Photo By Sgt. Laura Gauna | Lance Cpl. Francisco Mende, an administrative specialist with Combat Logistics Regiment 17 and a native of San Fernando, Calif., runs with La Paloma Elementary School students during the school’s jog-a-thon, May 3, 2013. Ten Marines with CLR-17 and 7th Engineer Support Battalion spent the afternoon running with students from kindergarten through sixth grade in order to motivate and make the children’s experience more memorable. (U.S. Marine Corps photo by Cpl. Laura Gauna/Released)
| View Image Page
CAMP PENDLETON, Calif. – Marines with Combat Logistics Regiment 17 and 7th Engineer Support Battalion spent an afternoon running at La Paloma Elementary School with students during the school’s jog-a-thon, May 3, 2013.
The 10 Marine volunteers helped motivate approximately 100 kindergarten through sixth grade students.
“It’s good to support our children,” said Staff Sgt. Dushawn Powell, a licensing director with CLR-17, and a native of Milwaukee. “With me having eight kids, I especially think just getting out there helping kids is very important.”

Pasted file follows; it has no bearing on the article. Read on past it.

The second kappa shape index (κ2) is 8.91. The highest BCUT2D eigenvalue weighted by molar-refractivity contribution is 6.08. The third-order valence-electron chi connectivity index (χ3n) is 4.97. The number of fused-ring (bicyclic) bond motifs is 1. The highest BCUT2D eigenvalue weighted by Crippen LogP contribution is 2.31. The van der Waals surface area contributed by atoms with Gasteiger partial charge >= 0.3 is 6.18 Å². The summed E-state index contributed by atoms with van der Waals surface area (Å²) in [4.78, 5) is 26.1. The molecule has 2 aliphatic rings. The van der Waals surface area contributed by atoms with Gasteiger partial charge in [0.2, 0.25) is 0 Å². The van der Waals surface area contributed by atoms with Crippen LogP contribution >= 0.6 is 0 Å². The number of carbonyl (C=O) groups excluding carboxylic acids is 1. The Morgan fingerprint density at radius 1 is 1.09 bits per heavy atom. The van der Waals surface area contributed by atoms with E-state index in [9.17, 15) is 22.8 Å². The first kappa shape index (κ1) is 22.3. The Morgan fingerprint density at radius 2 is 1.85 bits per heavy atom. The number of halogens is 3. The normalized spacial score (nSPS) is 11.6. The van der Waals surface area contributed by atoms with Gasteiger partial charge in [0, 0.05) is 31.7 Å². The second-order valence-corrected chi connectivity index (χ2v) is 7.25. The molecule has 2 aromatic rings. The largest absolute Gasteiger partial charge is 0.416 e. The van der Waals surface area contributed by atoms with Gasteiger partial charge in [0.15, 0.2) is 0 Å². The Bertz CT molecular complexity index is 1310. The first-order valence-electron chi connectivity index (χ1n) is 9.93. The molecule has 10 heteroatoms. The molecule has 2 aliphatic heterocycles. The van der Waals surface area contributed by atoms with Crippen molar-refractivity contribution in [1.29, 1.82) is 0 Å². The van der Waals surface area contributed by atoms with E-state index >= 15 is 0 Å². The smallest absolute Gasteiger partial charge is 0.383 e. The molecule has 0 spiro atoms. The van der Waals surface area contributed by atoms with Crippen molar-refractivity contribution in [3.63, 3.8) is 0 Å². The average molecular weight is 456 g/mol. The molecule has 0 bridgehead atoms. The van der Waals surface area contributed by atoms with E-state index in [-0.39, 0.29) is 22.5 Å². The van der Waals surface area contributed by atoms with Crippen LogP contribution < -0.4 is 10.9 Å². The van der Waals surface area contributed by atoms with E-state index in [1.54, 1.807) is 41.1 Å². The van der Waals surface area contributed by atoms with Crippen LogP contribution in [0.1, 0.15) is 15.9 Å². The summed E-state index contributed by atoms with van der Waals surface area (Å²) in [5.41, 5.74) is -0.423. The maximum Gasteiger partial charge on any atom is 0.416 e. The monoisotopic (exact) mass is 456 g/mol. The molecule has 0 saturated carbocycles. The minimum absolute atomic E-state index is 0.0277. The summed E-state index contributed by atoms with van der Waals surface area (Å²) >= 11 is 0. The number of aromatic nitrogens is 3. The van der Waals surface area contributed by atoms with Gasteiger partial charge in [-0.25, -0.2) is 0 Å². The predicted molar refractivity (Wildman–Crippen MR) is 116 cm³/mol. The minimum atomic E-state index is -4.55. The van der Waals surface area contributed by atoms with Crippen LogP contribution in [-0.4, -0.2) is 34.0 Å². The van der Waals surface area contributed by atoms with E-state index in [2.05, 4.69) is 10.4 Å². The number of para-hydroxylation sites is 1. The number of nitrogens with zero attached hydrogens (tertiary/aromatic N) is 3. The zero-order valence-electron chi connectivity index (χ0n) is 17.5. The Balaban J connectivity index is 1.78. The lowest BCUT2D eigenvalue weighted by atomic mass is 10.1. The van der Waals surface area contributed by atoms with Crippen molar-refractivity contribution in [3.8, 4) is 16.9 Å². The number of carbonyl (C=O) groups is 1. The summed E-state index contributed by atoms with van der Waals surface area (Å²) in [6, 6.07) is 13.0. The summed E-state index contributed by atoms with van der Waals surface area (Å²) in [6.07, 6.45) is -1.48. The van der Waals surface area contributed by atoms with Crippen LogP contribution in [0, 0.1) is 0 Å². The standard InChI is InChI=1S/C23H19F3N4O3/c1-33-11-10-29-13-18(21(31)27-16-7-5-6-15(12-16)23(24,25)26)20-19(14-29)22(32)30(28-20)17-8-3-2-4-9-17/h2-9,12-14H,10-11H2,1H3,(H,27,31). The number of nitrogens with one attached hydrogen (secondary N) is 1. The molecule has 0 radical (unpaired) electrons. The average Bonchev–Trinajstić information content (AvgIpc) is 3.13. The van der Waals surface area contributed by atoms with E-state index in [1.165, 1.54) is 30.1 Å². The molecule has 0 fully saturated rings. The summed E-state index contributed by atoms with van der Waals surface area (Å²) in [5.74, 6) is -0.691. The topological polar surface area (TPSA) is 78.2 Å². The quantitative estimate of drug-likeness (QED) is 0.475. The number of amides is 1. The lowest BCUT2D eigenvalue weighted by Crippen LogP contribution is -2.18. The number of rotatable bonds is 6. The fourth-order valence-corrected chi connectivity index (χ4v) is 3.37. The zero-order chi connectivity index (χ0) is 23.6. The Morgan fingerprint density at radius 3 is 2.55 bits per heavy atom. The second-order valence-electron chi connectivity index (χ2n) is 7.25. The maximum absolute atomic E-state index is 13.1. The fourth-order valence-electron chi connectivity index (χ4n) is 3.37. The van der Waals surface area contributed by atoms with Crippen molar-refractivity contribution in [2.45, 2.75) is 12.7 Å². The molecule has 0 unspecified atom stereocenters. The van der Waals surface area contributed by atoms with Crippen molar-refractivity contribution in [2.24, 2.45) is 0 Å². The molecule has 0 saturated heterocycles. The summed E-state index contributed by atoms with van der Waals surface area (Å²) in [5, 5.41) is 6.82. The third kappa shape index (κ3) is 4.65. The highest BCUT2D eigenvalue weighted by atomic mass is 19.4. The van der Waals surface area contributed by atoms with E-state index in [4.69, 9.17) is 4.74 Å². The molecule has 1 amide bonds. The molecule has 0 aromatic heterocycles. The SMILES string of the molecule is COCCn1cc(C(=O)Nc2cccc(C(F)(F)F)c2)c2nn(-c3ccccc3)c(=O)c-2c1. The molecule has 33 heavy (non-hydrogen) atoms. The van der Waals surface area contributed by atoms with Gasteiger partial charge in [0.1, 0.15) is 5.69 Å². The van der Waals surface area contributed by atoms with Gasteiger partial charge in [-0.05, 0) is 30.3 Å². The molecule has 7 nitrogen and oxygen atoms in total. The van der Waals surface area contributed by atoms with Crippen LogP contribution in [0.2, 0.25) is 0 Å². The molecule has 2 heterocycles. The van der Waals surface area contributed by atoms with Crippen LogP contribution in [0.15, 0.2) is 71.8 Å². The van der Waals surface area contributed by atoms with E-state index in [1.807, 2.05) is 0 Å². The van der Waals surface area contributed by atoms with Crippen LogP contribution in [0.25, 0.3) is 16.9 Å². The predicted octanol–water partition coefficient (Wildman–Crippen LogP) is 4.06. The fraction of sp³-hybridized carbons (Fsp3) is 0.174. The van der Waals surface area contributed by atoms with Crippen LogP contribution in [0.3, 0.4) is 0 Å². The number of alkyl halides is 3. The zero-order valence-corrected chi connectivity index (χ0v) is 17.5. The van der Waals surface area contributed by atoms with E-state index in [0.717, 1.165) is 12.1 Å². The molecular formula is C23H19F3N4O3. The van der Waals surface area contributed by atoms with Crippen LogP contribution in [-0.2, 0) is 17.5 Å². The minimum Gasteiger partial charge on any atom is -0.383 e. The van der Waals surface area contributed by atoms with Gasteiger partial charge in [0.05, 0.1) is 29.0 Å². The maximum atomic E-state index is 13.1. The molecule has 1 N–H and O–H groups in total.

Students shouted with excitement upon seeing Marines, firemen and police officers join them in the jog-a-thon.
“When the kids knew they were coming it was all they could talk about,” said Chad McGowgh, La Paloma Elementary School principal. “When they ran with them and encouraged them it just made their day. It gave them an opportunity to run and hangout with their heroes.”
After the run, Marines spent recess with the children playing basketball. For several Marines, the day could not have gone any better.
“Hanging with elementary kids is always fun and really rewarding,” said Staff Sgt. Justin Hensley, a data chief with Communications Company, 7th ESB, and a native of Louisville, Ky. “They are always excited to see you no matter who you are. I just had a great time with them, and I was glad to come out.”
LEAVE A COMMENT
CAMP PENDLETON, CA, US
LOUISVILLE, KY, US
MILWAUKEE, WI, US
This work, Marines volunteer at local elementary school, by Sgt Laura Gauna, identified by DVIDS, is free of known copyright restrictions under U.S. copyright law.